A moment before Buffalo Police Officer Maurice Abram fired a bullet into Edwin Crespo's left leg Friday, the officer saw a flash of metal drop to the ground.
Abram was unaware that the flash had been caused by a screwdriver that had popped from his own jacket pocket, and he later realized that this was exactly what happened in the struggle with Crespo, according to authorities familiar with the investigation into the shooting at Busti Avenue and Jersey Street.
Abram, described as a high-tech buff, uses the 5-inch screwdriver to repair computers, sources said.
But why would an on-duty officer carry the tool with him on patrol?
And, more importantly, did the flash of metal somehow elevate or affect the circumstances of the fast-moving confrontation?
Those were some of the questions authorities raised Wednesday in trying to piece together events leading to the shooting.
As Crespo, brother of Cold Spring Station Officer Benjamin Crespo, fought with Abram and his partner, Officer Harvey Smith, he allegedly yelled at the Downtown District officers that he wanted to be arrested.
No one knows, with the exception perhaps of Crespo, according to sources close to the case, who would speak only on condition of anonymity.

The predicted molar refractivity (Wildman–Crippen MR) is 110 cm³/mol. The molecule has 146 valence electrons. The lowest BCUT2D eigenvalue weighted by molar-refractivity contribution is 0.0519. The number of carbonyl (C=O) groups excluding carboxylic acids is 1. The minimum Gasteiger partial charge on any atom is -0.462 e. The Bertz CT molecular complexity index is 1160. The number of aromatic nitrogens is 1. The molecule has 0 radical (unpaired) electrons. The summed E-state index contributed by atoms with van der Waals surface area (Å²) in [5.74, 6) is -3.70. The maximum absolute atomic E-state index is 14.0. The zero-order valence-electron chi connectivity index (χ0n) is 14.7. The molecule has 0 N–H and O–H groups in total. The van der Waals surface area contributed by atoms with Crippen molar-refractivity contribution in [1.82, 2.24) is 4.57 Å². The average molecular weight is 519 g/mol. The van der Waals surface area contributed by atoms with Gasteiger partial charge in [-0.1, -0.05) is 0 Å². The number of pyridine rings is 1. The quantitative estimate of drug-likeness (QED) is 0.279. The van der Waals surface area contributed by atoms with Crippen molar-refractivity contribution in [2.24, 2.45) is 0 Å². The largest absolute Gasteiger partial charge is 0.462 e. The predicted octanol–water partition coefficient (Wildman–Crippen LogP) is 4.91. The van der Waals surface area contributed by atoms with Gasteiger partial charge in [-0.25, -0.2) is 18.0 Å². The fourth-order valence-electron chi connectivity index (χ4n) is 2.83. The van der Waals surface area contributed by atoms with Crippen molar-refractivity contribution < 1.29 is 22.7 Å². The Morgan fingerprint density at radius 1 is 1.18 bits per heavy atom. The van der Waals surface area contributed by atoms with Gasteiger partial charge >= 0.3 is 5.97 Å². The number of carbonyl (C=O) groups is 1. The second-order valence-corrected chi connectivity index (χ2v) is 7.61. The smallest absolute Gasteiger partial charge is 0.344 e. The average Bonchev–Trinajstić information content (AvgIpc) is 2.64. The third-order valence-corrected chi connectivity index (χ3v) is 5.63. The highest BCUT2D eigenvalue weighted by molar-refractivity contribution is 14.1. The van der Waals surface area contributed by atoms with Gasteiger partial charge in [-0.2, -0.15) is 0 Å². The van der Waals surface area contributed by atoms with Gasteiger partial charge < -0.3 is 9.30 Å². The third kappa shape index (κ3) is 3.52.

Even more puzzling is that Crespo, 36, sought police help just prior to the 2:30 p.m. fight. He flagged down a patrol car to report that someone was breaking his car windows, police said.
Officers Bruce Delmont and Paul Zipp apprehended two teen-agers, possibly responsible for the vandalism. At the same time, Abram and Smith arrived in response to a call of a man with a gun.
As the encounter with Abram and Smith turned physical and they tried to arrest Crespo for disorderly conduct, Abram used his chemical pepper spray in an attempt to subdue him, police officials said.
But it had no effect on him, police said; instead, the spray temporarily blinded Smith, who broke away from the struggle and was taken to safety by other officers.
At that point, Abram pulled out his gun with his right hand as Crespo allegedly punched him in the chest and right arm. Abram decided to shoot Crespo in the leg, according to authorities.
Was there justification to use the weapon?
Authorities have had a tough time answering that question, but they point to a state law describing when it is legally authorized for an officer to use deadly force.
An officer "may use deadly physical force" to defend himself or another person "from what he reasonably believes to be the use or imminent use of deadly physical force," according to the law.
Thomas Burton, attorney for the Buffalo Police Benevolent Association, which is providing legal assistance to Abram, said:
"It appeared the pepper spray did not work and Abram's partner was clearly incapacitated and Mr. Crespo was continuing his attack, and at that juncture, the officer (Abram) drew his weapon."